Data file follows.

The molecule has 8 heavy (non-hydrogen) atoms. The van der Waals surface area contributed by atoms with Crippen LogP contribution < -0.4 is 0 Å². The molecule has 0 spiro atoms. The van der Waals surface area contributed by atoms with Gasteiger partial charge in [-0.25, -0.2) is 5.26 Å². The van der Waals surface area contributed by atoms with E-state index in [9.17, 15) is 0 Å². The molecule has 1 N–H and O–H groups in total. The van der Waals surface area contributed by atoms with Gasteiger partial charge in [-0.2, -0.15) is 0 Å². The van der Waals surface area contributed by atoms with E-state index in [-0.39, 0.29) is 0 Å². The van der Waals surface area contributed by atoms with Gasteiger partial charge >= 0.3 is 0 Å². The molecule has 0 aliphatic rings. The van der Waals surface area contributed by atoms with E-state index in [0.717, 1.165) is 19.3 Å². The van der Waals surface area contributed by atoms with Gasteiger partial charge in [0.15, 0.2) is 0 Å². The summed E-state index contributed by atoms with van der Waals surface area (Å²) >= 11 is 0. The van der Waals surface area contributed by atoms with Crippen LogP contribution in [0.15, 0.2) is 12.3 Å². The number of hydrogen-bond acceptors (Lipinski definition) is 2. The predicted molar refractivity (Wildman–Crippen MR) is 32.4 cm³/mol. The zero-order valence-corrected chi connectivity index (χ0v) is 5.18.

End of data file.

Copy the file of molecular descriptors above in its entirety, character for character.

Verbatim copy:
The molecule has 8 heavy (non-hydrogen) atoms. The van der Waals surface area contributed by atoms with Crippen LogP contribution < -0.4 is 0 Å². The molecule has 0 spiro atoms. The van der Waals surface area contributed by atoms with Gasteiger partial charge in [-0.25, -0.2) is 5.26 Å². The van der Waals surface area contributed by atoms with E-state index in [9.17, 15) is 0 Å². The molecule has 1 N–H and O–H groups in total. The van der Waals surface area contributed by atoms with Gasteiger partial charge in [-0.2, -0.15) is 0 Å². The van der Waals surface area contributed by atoms with E-state index in [-0.39, 0.29) is 0 Å². The van der Waals surface area contributed by atoms with Gasteiger partial charge >= 0.3 is 0 Å². The molecule has 0 aliphatic rings. The van der Waals surface area contributed by atoms with E-state index in [0.717, 1.165) is 19.3 Å². The van der Waals surface area contributed by atoms with Gasteiger partial charge in [0.15, 0.2) is 0 Å². The summed E-state index contributed by atoms with van der Waals surface area (Å²) >= 11 is 0. The van der Waals surface area contributed by atoms with Crippen LogP contribution in [0.15, 0.2) is 12.3 Å². The number of hydrogen-bond acceptors (Lipinski definition) is 2. The predicted molar refractivity (Wildman–Crippen MR) is 32.4 cm³/mol. The zero-order valence-corrected chi connectivity index (χ0v) is 5.18.